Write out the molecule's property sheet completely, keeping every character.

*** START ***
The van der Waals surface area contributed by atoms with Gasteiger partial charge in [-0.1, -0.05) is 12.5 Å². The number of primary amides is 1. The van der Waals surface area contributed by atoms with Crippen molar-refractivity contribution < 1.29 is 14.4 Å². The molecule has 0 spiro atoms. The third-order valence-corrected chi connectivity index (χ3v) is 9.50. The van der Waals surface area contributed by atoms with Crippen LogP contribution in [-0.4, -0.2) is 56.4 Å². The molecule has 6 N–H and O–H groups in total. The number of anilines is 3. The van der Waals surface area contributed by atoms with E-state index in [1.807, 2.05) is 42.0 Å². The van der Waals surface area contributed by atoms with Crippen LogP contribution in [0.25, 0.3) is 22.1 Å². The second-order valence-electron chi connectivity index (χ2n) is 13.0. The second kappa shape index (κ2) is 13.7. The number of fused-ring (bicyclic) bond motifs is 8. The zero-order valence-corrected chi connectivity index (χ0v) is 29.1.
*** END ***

The van der Waals surface area contributed by atoms with Gasteiger partial charge in [-0.1, -0.05) is 12.5 Å². The number of primary amides is 1. The van der Waals surface area contributed by atoms with Crippen molar-refractivity contribution < 1.29 is 14.4 Å². The molecule has 0 spiro atoms. The third-order valence-corrected chi connectivity index (χ3v) is 9.50. The van der Waals surface area contributed by atoms with Crippen LogP contribution in [-0.4, -0.2) is 56.4 Å². The molecule has 6 N–H and O–H groups in total. The number of anilines is 3. The van der Waals surface area contributed by atoms with E-state index in [1.807, 2.05) is 42.0 Å². The van der Waals surface area contributed by atoms with Crippen LogP contribution in [0.25, 0.3) is 22.1 Å². The second-order valence-electron chi connectivity index (χ2n) is 13.0. The second kappa shape index (κ2) is 13.7. The number of fused-ring (bicyclic) bond motifs is 8. The zero-order valence-corrected chi connectivity index (χ0v) is 29.1.